Maretzek Italian Opera: Don Giovanni

Event Information

Academy of Music

Manager / Director:
Max Maretzek

Max Maretzek

Price: $1 to all parts of the house

Event Type:

Record Information


Last Updated:
29 August 2018

Performance Date(s) and Time(s)

26 Dec 1863, 1:00 PM

Performers and/or Works Performed

aka Dissoluto punito, Il; ossia Il Don Giovanni Libertine Punished, The; or Don Giovanni
Composer(s): Mozart
Text Author: da Ponte
Participants:  Maretzek Italian Opera Company;  Clara Louise Kellogg (role: Zerlina);  Fernando [bass-baritone] Bellini (role: Don Giovanni);  Giuseppina Medori (role: Donna Anna);  Hannibal Biachi (role: Leporello);  Wilhelm [Maretzek Italian Opera] Müller;  Fanny Stockton (role: Donna Elvira);  Guglielmo Lotti;  Domenico Coletti


Advertisement: New York Herald, 22 December 1863.

Announcement: New York Post, 22 December 1863, 2.

Announcement: New York Post, 23 December 1863, 2.

Announcement: New York Post, 24 December 1863.
“This is the only matinee in which Medori will sing.”
Advertisement: New-York Times, 24 December 1863, 7.

Advertisement: New-Yorker Staats-Zeitung und Herold, 24 December 1863.

Announcement: New York Post, 26 December 1863.

Advertisement: New-York Times, 26 December 1863, 7.

Announcement: New-York Times, 26 December 1863, 4.

Announcement: New-York Daily Tribune, 26 December 1863.

Advertisement: New-Yorker Staats-Zeitung und Herold, 26 December 1863, 6.
Review: New York Herald, 28 December 1863.
“The matinee at the Academy of Music last Saturday was a great success. The house was overcrowded by ladies in rich toilettes de ville. The performance was in every respect most brilliant. We doubt whether the opera of Don Giovanni was every more completely rendered in this city than on this occasion. Mme. Medori, as Donna Anna, was much applauded. Miss Kellogg’s Zerlina was one of her most successful efforts. Her performance of this role has won well merited praise from the most critical. Last Saturday she fully vindicated her claim to all that has been previously said of her admirable singing as well as acting.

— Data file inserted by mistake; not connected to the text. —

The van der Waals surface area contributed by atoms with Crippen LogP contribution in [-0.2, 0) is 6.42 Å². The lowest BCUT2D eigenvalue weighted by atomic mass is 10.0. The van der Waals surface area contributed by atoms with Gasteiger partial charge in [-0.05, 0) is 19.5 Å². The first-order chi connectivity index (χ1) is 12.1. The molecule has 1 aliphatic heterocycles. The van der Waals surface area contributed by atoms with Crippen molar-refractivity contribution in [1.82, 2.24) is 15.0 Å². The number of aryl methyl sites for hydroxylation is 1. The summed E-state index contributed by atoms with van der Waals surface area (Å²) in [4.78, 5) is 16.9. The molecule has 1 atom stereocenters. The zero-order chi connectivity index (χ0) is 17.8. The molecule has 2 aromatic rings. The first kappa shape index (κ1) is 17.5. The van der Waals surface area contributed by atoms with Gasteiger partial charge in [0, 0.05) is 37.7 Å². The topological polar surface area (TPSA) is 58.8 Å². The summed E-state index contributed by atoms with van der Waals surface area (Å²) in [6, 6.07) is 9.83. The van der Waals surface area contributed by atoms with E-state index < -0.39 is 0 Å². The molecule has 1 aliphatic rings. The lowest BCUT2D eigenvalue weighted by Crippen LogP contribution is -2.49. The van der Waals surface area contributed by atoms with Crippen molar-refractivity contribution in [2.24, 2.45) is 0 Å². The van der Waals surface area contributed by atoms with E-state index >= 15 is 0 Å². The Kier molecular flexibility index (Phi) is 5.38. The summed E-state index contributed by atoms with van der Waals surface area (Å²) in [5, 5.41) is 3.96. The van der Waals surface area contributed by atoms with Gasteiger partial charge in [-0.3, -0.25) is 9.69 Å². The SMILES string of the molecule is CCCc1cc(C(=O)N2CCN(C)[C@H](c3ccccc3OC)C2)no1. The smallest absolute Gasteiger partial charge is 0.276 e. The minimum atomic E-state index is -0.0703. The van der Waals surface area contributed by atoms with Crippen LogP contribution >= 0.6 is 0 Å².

Signors Bellini and Biachi, as Don Giovanni and Leporello, sang and acted most effectively, and were much applauded. We should have stated above that Miss Stockton, as Donna Elvira, was very satisfactory.”
Review: New York Post, 28 December 1863, 2.

Brief review.  “The matinee on Saturday attracted a very large audience, and the performance of ‘Don Giovanni’ gave satisfaction.  Miss Kellogg’s Zerlina, Madame Medori’s Anna and Biachi’s Leporello were specially applauded.  Miss Stockton, who sang the music of Elvira, makes a very acceptable seconda donna, lacking only in ease of action.”

Review: New-York Times, 28 December 1863, 4.

“The weather was propitious for Mr. Maretzek’s matinée on Saturday, and the house was handsomely filled with a surging and ever-shifting sea of crinoline, bonnets, and feathers.  Mozart’s opera of ‘Don Giovanni’ was played, and several persons—mostly from the country—listened to it.  The cast was unexceptionable, especially of the female rôles.  Mr. Maretzek presided in the orchestra, and everything under that gentleman’s able direction passed off to the complete satisfaction of the audience.”

Review: New-Yorker Staats-Zeitung und Herold, 28 December 1863, 8.

“Mozart’s Don Giovanni was presented at the Saturday matinee, and the house was filled beyond capacity.  It had the same cast and was presented in the same manner as we had earlier reported.”